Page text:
A boat is able to float based on the amount of water it displaces or moves out of the way. When a boat pushes against the water, the water pushes back with an equal amount of force. Therefore, a wider boat is able to carry a heavier load than a long, narrow boat. Wider boats displace more water and therefore are held up by a greater water force, enabling them to carry heavier loads.

In this activity students will experiment with how much weight a boat can hold depending on the size of the boat.

*Materials: *

Large pan with water

Toy boats (various sizes)

Pennies (or other coins)

*Instructions:*

- Place the boat in the water. Allow students to interact with the boat, seeing that it floats when placed in the water.
- Add pennies to the boat, counting how many are added before the boat sinks.
- Repeat this with each type of boat and compare how the boats differ in size, shape, and the amount of pennies they can hold.

*Discussion Questions to Ask:*

- What did the boats do when placed in the water?
- How many pennies do you think each boat can hold? Which boat held more pennies?
- If you had to make a boat to carry a heavy load, what shape and size boat would you make?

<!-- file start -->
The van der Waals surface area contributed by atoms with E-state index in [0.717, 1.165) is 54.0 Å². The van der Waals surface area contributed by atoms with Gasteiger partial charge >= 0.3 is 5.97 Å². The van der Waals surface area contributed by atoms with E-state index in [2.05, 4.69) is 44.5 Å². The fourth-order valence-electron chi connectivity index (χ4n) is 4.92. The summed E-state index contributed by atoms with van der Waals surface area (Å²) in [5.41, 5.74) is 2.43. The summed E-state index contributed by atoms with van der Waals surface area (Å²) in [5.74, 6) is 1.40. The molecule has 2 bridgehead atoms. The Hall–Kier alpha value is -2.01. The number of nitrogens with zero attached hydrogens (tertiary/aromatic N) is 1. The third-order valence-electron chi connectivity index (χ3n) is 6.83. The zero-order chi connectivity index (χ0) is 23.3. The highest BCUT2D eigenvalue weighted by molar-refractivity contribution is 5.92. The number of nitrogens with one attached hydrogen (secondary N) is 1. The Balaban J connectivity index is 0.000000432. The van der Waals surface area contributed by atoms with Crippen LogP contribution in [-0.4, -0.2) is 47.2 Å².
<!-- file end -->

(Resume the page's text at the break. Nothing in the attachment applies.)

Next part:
When teaching concepts related to density, it is best practice to allow students to experiment with different shapes and sizes of objects. Encourage students to explore how long objects can float before sinking, or how long it takes an object to sink when placed in the water. Finding ways to connect the activity to the students’ current interests is a great way to keep young students especially interested in the topic. Additionally, finding ways that this activity relates to the real-world is a great way to extend the science learning beyond the classroom. Looking at how large ships carry cargo, or how small ships can zip through the water very quickly, are easy ways to show how this lesson of buoyancy is applied in everyday life. For more fun buoyancy teaching tips, visit: http://bit.ly/ZrmMgg

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